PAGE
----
The magic of The Reagan Show is how it gives us an incisive and darkly comic critique of a president using source material that was created for an entirely different purpose. The Reagan White House “produced” footage of the presidency to an unprecedented degree, forever changing what it looked like to lead in America, and leaving behind a trove of footage that, from the contemporary perspective of Directors Sierra Pettengill and Pacho Velez, reveals far more than its original creators imagined.



Strong Island

Available on Netflix.

Strong Island examines the violent death of the filmmaker Yance Ford’s brother years ago, and the judicial system that allowed his killer to go free. It calls us to bear witness to the reality of injustice, going beyond interviews into the homes of those left behind, and into profound crises of civic faith.  Strong Island, which received grant support from Cinereach, interrogates murderous fear, racialized perception, and re-imagines the wreckage in catastrophe’s wake.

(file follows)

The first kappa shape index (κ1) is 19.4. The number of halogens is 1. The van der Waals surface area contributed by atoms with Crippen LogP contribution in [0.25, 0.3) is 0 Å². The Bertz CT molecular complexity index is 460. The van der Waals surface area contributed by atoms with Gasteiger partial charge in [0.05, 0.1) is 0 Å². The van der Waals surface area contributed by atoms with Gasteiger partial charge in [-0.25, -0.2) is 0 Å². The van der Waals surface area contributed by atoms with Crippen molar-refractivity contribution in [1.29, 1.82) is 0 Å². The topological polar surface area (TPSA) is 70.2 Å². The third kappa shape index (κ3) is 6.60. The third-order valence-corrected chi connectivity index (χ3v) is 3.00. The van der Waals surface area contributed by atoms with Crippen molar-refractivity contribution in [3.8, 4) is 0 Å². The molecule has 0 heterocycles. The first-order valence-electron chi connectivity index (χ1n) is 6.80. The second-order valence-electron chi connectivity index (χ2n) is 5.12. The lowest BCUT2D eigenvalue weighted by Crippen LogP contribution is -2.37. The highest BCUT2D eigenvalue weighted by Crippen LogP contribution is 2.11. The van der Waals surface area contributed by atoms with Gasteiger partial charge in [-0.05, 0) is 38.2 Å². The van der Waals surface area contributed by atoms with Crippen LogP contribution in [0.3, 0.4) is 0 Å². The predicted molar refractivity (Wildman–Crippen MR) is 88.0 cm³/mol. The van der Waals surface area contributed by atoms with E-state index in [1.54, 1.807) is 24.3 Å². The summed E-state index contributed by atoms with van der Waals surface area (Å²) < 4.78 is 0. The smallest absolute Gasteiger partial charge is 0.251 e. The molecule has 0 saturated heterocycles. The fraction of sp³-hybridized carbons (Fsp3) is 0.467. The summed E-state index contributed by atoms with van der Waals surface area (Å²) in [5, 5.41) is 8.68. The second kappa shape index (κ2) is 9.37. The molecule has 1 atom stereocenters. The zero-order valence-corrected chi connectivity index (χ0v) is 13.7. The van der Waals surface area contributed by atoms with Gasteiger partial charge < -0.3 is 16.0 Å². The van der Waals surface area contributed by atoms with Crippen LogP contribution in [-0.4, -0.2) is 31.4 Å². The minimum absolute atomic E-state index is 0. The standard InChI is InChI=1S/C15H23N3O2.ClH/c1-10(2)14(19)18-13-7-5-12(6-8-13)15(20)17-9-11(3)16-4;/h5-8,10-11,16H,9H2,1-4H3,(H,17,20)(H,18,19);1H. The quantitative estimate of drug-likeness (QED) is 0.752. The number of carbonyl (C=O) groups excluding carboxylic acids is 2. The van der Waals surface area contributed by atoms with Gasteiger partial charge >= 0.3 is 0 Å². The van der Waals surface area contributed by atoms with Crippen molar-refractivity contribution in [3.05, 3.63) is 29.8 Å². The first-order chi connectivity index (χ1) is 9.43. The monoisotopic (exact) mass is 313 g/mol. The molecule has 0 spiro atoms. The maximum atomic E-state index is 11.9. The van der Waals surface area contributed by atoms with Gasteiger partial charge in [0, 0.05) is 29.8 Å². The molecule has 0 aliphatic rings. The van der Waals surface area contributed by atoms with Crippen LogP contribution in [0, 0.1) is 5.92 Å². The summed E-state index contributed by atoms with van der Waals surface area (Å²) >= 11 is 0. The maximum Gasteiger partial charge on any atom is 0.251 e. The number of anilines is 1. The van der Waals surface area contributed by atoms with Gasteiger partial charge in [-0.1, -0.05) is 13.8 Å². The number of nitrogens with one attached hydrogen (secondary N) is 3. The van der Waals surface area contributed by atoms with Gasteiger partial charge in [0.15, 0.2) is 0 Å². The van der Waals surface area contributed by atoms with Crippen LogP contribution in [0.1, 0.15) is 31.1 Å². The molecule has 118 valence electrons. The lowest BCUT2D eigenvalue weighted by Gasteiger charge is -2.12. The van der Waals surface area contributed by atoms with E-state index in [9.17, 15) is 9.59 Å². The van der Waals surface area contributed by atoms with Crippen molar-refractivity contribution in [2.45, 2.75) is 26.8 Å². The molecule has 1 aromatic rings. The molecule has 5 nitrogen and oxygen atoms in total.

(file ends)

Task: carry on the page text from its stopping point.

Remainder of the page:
Many documentaries translate the political into the personal, but Strong Island does so with distinct depth and art. It is meditative and explosive, loving and furious, painful and beautiful, and from its opposing tensions emerge its unforgettable power.



Whose Streets?

On DVD and digital platforms.

When unarmed teenager Michael Brown is killed by police and then left lying in the street for hours, it marks a breaking point for the residents of St. Louis county. Grief, long-standing tension, and renewed anger bring residents together to hold vigil and protest this latest tragedy. In the days that follow, artists, musicians, teachers and parents turn into freedom fighters, standing on the front lines to demand justice. As the national guard descends on Ferguson, a small suburb of St. Louis, young community members become the torchbearers of a new wave of resistance.

Whose Streets?, which received grant support from Cinereach, is thoughtfully and intentionally crafted with a community of authentic voices. “Honoring community leadership” was one of the principles of the movement, says Sabaah Folyan, who directed the film with Damon Davis. “We knew the only way to do this project was to do it in collaboration with people from St. Louis, who understand that place.”